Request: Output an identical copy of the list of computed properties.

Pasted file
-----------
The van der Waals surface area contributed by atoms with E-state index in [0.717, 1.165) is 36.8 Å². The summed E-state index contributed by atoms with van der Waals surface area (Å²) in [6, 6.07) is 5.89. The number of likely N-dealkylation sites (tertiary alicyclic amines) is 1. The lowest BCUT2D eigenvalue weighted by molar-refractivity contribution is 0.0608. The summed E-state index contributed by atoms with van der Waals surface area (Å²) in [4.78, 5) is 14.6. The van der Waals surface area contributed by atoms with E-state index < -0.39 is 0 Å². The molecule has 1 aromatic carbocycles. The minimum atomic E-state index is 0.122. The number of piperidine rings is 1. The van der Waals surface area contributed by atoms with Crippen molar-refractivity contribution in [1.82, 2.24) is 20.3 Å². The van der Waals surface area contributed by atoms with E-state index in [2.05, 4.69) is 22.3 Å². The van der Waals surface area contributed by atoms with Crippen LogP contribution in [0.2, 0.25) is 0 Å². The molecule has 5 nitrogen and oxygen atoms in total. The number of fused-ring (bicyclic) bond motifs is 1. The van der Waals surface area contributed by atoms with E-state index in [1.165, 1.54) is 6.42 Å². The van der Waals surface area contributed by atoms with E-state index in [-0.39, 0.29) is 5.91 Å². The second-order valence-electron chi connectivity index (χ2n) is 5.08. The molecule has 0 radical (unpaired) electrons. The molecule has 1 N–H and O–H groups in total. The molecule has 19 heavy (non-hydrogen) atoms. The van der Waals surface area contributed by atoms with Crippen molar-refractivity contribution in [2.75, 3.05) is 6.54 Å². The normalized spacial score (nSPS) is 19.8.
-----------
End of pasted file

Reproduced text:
The van der Waals surface area contributed by atoms with E-state index in [0.717, 1.165) is 36.8 Å². The summed E-state index contributed by atoms with van der Waals surface area (Å²) in [6, 6.07) is 5.89. The number of likely N-dealkylation sites (tertiary alicyclic amines) is 1. The lowest BCUT2D eigenvalue weighted by molar-refractivity contribution is 0.0608. The summed E-state index contributed by atoms with van der Waals surface area (Å²) in [4.78, 5) is 14.6. The van der Waals surface area contributed by atoms with E-state index < -0.39 is 0 Å². The molecule has 1 aromatic carbocycles. The minimum atomic E-state index is 0.122. The number of piperidine rings is 1. The van der Waals surface area contributed by atoms with Crippen molar-refractivity contribution in [1.82, 2.24) is 20.3 Å². The van der Waals surface area contributed by atoms with E-state index in [2.05, 4.69) is 22.3 Å². The van der Waals surface area contributed by atoms with Crippen LogP contribution in [0.2, 0.25) is 0 Å². The molecule has 5 nitrogen and oxygen atoms in total. The number of fused-ring (bicyclic) bond motifs is 1. The van der Waals surface area contributed by atoms with E-state index in [1.165, 1.54) is 6.42 Å². The van der Waals surface area contributed by atoms with E-state index in [-0.39, 0.29) is 5.91 Å². The second-order valence-electron chi connectivity index (χ2n) is 5.08. The molecule has 0 radical (unpaired) electrons. The molecule has 1 N–H and O–H groups in total. The molecule has 19 heavy (non-hydrogen) atoms. The van der Waals surface area contributed by atoms with Crippen molar-refractivity contribution in [2.75, 3.05) is 6.54 Å². The normalized spacial score (nSPS) is 19.8.